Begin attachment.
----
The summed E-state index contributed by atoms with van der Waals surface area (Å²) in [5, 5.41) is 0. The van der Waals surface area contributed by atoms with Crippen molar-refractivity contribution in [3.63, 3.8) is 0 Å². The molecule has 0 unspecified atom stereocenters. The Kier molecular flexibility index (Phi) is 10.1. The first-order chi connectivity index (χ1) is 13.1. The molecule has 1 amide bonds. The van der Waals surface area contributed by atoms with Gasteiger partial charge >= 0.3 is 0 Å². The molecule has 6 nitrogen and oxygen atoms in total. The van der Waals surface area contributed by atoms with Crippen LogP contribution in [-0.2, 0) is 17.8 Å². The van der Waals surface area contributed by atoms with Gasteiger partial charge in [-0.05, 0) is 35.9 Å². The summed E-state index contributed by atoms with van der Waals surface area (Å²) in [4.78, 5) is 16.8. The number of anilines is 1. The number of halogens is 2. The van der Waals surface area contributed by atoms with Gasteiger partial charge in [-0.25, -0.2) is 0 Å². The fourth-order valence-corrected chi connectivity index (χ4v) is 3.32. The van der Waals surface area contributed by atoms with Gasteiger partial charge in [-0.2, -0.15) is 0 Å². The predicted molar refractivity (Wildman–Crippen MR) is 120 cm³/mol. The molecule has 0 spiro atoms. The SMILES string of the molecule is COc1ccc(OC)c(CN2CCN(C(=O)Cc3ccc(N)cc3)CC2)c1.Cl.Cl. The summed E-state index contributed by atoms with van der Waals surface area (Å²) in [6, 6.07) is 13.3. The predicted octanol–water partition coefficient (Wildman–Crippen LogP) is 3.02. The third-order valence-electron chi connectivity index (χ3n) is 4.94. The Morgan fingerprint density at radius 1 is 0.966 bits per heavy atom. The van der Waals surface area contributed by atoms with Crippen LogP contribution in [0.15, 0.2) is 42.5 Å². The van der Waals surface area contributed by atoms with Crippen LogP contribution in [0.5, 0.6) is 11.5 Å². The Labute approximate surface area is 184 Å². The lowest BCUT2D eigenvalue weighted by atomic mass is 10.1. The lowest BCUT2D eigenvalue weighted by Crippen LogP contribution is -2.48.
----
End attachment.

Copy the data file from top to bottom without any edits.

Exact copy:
The summed E-state index contributed by atoms with van der Waals surface area (Å²) in [5, 5.41) is 0. The van der Waals surface area contributed by atoms with Crippen molar-refractivity contribution in [3.63, 3.8) is 0 Å². The molecule has 0 unspecified atom stereocenters. The Kier molecular flexibility index (Phi) is 10.1. The first-order chi connectivity index (χ1) is 13.1. The molecule has 1 amide bonds. The van der Waals surface area contributed by atoms with Gasteiger partial charge >= 0.3 is 0 Å². The molecule has 6 nitrogen and oxygen atoms in total. The van der Waals surface area contributed by atoms with Crippen LogP contribution in [-0.2, 0) is 17.8 Å². The van der Waals surface area contributed by atoms with Gasteiger partial charge in [-0.05, 0) is 35.9 Å². The summed E-state index contributed by atoms with van der Waals surface area (Å²) in [4.78, 5) is 16.8. The number of anilines is 1. The number of halogens is 2. The van der Waals surface area contributed by atoms with Gasteiger partial charge in [-0.25, -0.2) is 0 Å². The fourth-order valence-corrected chi connectivity index (χ4v) is 3.32. The van der Waals surface area contributed by atoms with Gasteiger partial charge in [-0.2, -0.15) is 0 Å². The predicted molar refractivity (Wildman–Crippen MR) is 120 cm³/mol. The molecule has 0 spiro atoms. The SMILES string of the molecule is COc1ccc(OC)c(CN2CCN(C(=O)Cc3ccc(N)cc3)CC2)c1.Cl.Cl. The summed E-state index contributed by atoms with van der Waals surface area (Å²) in [6, 6.07) is 13.3. The predicted octanol–water partition coefficient (Wildman–Crippen LogP) is 3.02. The third-order valence-electron chi connectivity index (χ3n) is 4.94. The Morgan fingerprint density at radius 1 is 0.966 bits per heavy atom. The van der Waals surface area contributed by atoms with Crippen LogP contribution in [0.15, 0.2) is 42.5 Å². The van der Waals surface area contributed by atoms with Crippen LogP contribution in [0.5, 0.6) is 11.5 Å². The Labute approximate surface area is 184 Å². The lowest BCUT2D eigenvalue weighted by atomic mass is 10.1. The lowest BCUT2D eigenvalue weighted by Crippen LogP contribution is -2.48.